EDITOR’S NOTE: The following is an excerpt from
John Calvin: Pilgrim and Pastor by W. Robert Godfrey (Crossway).

Introduction: The Importance of Calvin

July 10, 2009 marks the five-hundredth anniversary of the birth of John Calvin (1509–1564). Today for many people the name of Calvin is known only in a vague sense and has become a label for attitudes that are negative, judgmental, and joyless. Historians, by contrast, know that John Calvin was one of the most remarkable men who lived in the last five hundred years and that his influence on the development of the modern western world has been immense. Calvin and Calvinism have been linked to the rise of such diverse phenomena as democracy, capitalism, and modern science. Theologians and biblical scholars know him as a writer in theology and biblical studies whose work must still be carefully considered today. Church historians remember him as the principal theologian of Reformed Christianity—an expression of the Christian faith that over four and a half centuries has attracted millions of adherents in countries throughout the world. He was indeed a leader and writer whose work affected the life and worship of countless congregations and has inspired thousands of pastors, theologians, and biblical scholars.

The life and work of John Calvin have always been controversial as well as influential. Some have loved him, and some have hated him. All would agree that he was a man with a brilliant mind and a powerful will who had a profound impact on the development of western civilization. But was that impact positive or negative?

His critics have been many. In his own day they sometimes railed at him—naming their dogs after him—and sometimes laughed at him, some suggesting that his wife died of boredom. Some modern critics have been savage. Will Durant wrote, “. . . we shall always find it hard to love the man who darkened the human soul with the most absurd and blasphemous conception of God in all the long and honored history of nonsense.”1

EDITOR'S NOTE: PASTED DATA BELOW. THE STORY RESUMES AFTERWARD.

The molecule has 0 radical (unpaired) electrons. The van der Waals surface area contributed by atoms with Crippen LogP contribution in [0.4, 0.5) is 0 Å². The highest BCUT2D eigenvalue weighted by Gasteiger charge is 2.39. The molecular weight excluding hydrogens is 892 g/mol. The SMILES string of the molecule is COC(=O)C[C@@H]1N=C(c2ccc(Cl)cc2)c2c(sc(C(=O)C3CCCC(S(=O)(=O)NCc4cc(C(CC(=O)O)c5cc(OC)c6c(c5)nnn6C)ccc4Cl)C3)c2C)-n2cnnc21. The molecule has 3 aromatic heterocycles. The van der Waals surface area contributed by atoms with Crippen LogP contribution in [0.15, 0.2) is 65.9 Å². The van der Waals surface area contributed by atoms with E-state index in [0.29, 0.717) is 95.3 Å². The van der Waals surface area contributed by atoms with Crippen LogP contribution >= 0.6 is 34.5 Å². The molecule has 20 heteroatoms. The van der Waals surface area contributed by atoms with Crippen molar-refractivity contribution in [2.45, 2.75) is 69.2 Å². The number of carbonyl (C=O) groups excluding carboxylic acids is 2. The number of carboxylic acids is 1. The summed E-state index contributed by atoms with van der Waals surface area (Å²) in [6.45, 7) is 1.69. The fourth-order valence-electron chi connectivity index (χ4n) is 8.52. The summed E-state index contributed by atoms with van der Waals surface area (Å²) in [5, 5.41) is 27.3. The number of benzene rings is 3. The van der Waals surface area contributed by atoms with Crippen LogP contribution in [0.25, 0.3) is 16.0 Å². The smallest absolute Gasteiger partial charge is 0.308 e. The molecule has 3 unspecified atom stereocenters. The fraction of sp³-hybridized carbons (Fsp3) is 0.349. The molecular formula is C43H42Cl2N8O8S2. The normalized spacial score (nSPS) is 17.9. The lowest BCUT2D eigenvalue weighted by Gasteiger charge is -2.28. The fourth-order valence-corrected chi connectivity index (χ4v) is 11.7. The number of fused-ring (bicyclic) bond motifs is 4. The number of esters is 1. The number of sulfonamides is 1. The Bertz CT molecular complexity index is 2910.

On the positive side, Calvin’s friend and colleague Theodore Beza (1519–1605) wrote a brief biography of Calvin to answer the critics of his day. Beza’s admiring work breathes a spirit of affection and warmth, observing that “in the common intercourse of life, there was no man who was more pleasant.”2 He concluded his biography, “Having been a spectator of his conduct for sixteen years . . . I can now declare, that in him all men may see a most beautiful example of the Christian character, an example which it is as easy to slander as it is difficult to imitate.”3

The real Calvin was not in the first place a man who lived to influence future generations. Rather he was a spiritual pilgrim finding anew the apostolic Christianity expressed in the Bible and serving as a faithful minister of that Word in the church of his day. The influence that Calvin would have regarded as most important was as a purifier of the Christian religion and a reformer of the church for his day. The essential Calvin was a pilgrim and pastor. From that reality all his influence flowed.

Calvin saw the importance of his life as a pastor in his own day and did not focus on his influence in years to come. When his friend William Farel urged him to publish his study of Genesis, he replied, “As to my observations on Genesis, if the Lord shall grant me longer life and leisure, perhaps I will set myself about that work, although I do not expect to have many hearers. This is my especial end and aim, to serve my generation; and for the rest, if, in my present calling, an occasional opportunity offers itself, I shall endeavor to improve it for those who come after us. I have a mind to set about writing several things, but as my wife is now in ill health, not without danger, my attention is otherwise engaged.”4